Legal Research Skills
Law (School of)
Undergraduate: Level 5
Monday 13 January 2020
Friday 20 March 2020
05 August 2019
Requisites for this module
LLB M100 Law,
LLB M100MD Law,
LLB M101 Law (Including Foundation Year),
LLB M107 Law (Including Placement Year),
LLB M120 Law (Including Year Abroad),
LLB M120AF Law (Including Year Abroad),
LLB MM20 Law with Human Rights,
LLB MM21 Law with Human Rights (Including Year Abroad),
LLB MM22 Law with Human Rights (Including Placement Year),
LLB MV16 Law with Philosophy,
LLB MV18 Law with Philosophy (Including Year Abroad),
LLB MV19 Law with Philosophy (Including Placement Year),
LLB ML14 Law with Politics (Including Year Abroad),
LLB ML15 Law with Politics (Including Placement Year),
LLB ML16 Law with Politics,
LLB MN00 Law with Business,
LLB MN01 Law with Business (Including Year Abroad),
LLB MN02 Law with Business (Including Placement Year),
LLB MN10 Law with Finance,
LLB MN11 Law with Finance (Including Year Abroad),
LLB MN12 Law with Finance (Including Placement Year),
LLB MM00 Law with Criminology,
LLB MM01 Law with Criminology (Including Year Abroad),
LLB MM02 Law with Criminology (Including Placement Year)
This compulsory second year module, taught in the Spring term, aims to build upon the legal skills which students encounter in the first year module LW105 Legal Skills.
Students will develop a range of skills relating to legal research and project planning, which will both support their learning in the final year of their degree, and constitute valuable transferable skills in their own right.
In particular, LW254 Legal Research Skills will act as a foundation for LW304 Final Year Research Project and students will develop a research proposal for LW304 as part of their assessment for LW254.
The aims of the module are:
• To develop students’ legal research skills, building upon the techniques introduced in in LW105 Legal Skills,
• To introduce students to a range of different methodological approaches to legal research
• To develop students’ skills in oral presentation of their ideas
• To introduce students to a range of considerations in relation to planning legal research
• To prepare students to undertake their independent research project in LW304 Final Year Research Project, including developing a proposal for that project
Upon successful completion of the module students will be able to:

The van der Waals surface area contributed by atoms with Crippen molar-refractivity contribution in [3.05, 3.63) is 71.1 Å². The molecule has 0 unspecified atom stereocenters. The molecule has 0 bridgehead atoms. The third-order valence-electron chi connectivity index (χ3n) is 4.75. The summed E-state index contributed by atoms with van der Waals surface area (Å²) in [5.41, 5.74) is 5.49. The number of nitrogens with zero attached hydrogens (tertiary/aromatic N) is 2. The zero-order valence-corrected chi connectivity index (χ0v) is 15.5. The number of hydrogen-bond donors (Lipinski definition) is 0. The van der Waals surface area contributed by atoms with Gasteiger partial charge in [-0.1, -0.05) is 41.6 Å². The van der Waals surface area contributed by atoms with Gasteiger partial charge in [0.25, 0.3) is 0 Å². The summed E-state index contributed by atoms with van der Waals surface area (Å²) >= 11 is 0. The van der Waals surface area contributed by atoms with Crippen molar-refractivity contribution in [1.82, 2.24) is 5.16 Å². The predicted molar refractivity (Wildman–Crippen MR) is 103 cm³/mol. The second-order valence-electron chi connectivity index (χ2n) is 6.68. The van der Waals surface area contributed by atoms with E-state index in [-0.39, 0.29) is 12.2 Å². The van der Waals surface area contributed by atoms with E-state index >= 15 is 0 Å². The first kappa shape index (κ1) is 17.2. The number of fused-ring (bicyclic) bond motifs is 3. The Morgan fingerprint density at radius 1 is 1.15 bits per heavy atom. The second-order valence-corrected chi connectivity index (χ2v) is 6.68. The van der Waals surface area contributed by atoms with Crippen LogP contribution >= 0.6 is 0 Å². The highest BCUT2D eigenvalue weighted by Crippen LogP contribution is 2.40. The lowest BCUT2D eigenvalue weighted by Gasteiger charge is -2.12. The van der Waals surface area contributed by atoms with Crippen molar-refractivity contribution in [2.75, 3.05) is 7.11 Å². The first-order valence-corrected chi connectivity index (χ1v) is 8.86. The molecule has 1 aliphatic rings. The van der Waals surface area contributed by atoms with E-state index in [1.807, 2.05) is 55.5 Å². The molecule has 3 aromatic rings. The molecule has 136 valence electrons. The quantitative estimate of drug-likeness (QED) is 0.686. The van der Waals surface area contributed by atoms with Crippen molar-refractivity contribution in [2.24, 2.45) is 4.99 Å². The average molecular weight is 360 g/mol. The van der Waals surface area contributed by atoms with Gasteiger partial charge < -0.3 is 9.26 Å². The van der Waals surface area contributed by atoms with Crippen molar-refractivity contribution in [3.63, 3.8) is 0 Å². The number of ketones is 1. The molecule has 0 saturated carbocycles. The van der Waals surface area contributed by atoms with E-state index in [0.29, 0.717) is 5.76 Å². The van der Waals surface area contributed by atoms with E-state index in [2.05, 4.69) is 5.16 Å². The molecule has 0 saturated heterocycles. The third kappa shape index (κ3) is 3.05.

1. Independently locate a range of legal sources within familiar databases and evaluate the suitability of these for a particular research purpose
2. Locate non-legal sources within a limited range of familiar databases and other resources and evaluate the suitability of these for a particular research purpose
3. Understand a range of different methodological approaches to understanding a legal issue, and evaluate their relevance for a research project/task?
4. Consider the implications of proposed research, including ethical, confidentiality and data security angles; and evaluating one’s own suitability as a researcher
5. Plan a research project and present this as a written proposal
6. Make a formal oral presentation of research findings
No additional information available.
The module is taught through a combination of lectures and fortnightly two hour tutorials.
This module does not appear to have a published bibliography.
Assessment items, weightings and deadlines
|Coursework / exam
||Legal Research Workbook
Module supervisor and teaching staff
Mr Stephen Turner
Law General Office: firstname.lastname@example.org
No external examiner information available for this module.
Available via Moodle
Of 170 hours, 10 (5.9%) hours available to students:
160 hours not recorded due to service coverage or fault;
0 hours not recorded due to opt-out by lecturer(s).
Law (School of)
Disclaimer: The University makes every effort to ensure that this information on its Module Directory is accurate and up-to-date. Exceptionally it can
be necessary to make changes, for example to programmes, modules, facilities or fees. Examples of such reasons might include a change of law or regulatory requirements,
industrial action, lack of demand, departure of key personnel, change in government policy, or withdrawal/reduction of funding. Changes to modules may for example consist
of variations to the content and method of delivery or assessment of modules and other services, to discontinue modules and other services and to merge or combine modules.
The University will endeavour to keep such changes to a minimum, and will also keep students informed appropriately by updating our programme specifications and module directory.
The full Procedures, Rules and Regulations of the University governing how it operates are set out in the Charter, Statutes and Ordinances and in the University Regulations, Policy and Procedures.